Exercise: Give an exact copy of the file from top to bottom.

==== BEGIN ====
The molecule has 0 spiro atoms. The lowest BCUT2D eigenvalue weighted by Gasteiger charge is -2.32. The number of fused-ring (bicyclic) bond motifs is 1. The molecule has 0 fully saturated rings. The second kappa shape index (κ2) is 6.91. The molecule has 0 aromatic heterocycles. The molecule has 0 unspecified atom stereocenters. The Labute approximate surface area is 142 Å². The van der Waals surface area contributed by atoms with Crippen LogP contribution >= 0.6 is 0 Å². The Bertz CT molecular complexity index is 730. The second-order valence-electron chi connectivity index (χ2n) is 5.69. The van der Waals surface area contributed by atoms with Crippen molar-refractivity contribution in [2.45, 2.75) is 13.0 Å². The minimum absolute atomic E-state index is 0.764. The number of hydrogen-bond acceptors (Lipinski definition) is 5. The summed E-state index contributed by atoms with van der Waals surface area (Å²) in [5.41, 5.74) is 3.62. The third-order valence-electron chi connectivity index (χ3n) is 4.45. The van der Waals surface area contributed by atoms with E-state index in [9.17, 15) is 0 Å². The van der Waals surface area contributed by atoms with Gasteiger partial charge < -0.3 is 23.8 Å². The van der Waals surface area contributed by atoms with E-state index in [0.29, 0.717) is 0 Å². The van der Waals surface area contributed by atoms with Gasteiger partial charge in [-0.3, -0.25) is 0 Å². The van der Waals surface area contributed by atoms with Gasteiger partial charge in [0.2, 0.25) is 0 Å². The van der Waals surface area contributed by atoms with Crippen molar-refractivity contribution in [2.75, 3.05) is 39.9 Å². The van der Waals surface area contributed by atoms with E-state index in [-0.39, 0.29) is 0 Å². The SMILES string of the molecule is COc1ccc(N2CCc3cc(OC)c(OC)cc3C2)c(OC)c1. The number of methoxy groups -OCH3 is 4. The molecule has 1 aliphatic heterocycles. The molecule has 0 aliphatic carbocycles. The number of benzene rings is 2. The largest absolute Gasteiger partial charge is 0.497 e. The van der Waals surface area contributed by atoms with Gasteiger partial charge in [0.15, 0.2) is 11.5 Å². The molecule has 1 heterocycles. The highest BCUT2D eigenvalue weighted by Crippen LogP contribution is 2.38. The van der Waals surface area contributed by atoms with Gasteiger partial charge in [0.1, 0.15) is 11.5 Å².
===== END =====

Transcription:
The molecule has 0 spiro atoms. The lowest BCUT2D eigenvalue weighted by Gasteiger charge is -2.32. The number of fused-ring (bicyclic) bond motifs is 1. The molecule has 0 fully saturated rings. The second kappa shape index (κ2) is 6.91. The molecule has 0 aromatic heterocycles. The molecule has 0 unspecified atom stereocenters. The Labute approximate surface area is 142 Å². The van der Waals surface area contributed by atoms with Crippen LogP contribution >= 0.6 is 0 Å². The Bertz CT molecular complexity index is 730. The second-order valence-electron chi connectivity index (χ2n) is 5.69. The van der Waals surface area contributed by atoms with Crippen molar-refractivity contribution in [2.45, 2.75) is 13.0 Å². The minimum absolute atomic E-state index is 0.764. The number of hydrogen-bond acceptors (Lipinski definition) is 5. The summed E-state index contributed by atoms with van der Waals surface area (Å²) in [5.41, 5.74) is 3.62. The third-order valence-electron chi connectivity index (χ3n) is 4.45. The van der Waals surface area contributed by atoms with E-state index in [9.17, 15) is 0 Å². The van der Waals surface area contributed by atoms with Gasteiger partial charge < -0.3 is 23.8 Å². The van der Waals surface area contributed by atoms with E-state index in [0.29, 0.717) is 0 Å². The van der Waals surface area contributed by atoms with Gasteiger partial charge in [-0.3, -0.25) is 0 Å². The van der Waals surface area contributed by atoms with Gasteiger partial charge in [0.2, 0.25) is 0 Å². The van der Waals surface area contributed by atoms with Crippen molar-refractivity contribution in [2.75, 3.05) is 39.9 Å². The van der Waals surface area contributed by atoms with E-state index in [-0.39, 0.29) is 0 Å². The SMILES string of the molecule is COc1ccc(N2CCc3cc(OC)c(OC)cc3C2)c(OC)c1. The number of methoxy groups -OCH3 is 4. The molecule has 1 aliphatic heterocycles. The molecule has 0 aliphatic carbocycles. The number of benzene rings is 2. The largest absolute Gasteiger partial charge is 0.497 e. The van der Waals surface area contributed by atoms with Gasteiger partial charge in [0.15, 0.2) is 11.5 Å². The molecule has 1 heterocycles. The highest BCUT2D eigenvalue weighted by Crippen LogP contribution is 2.38. The van der Waals surface area contributed by atoms with Gasteiger partial charge in [0.1, 0.15) is 11.5 Å².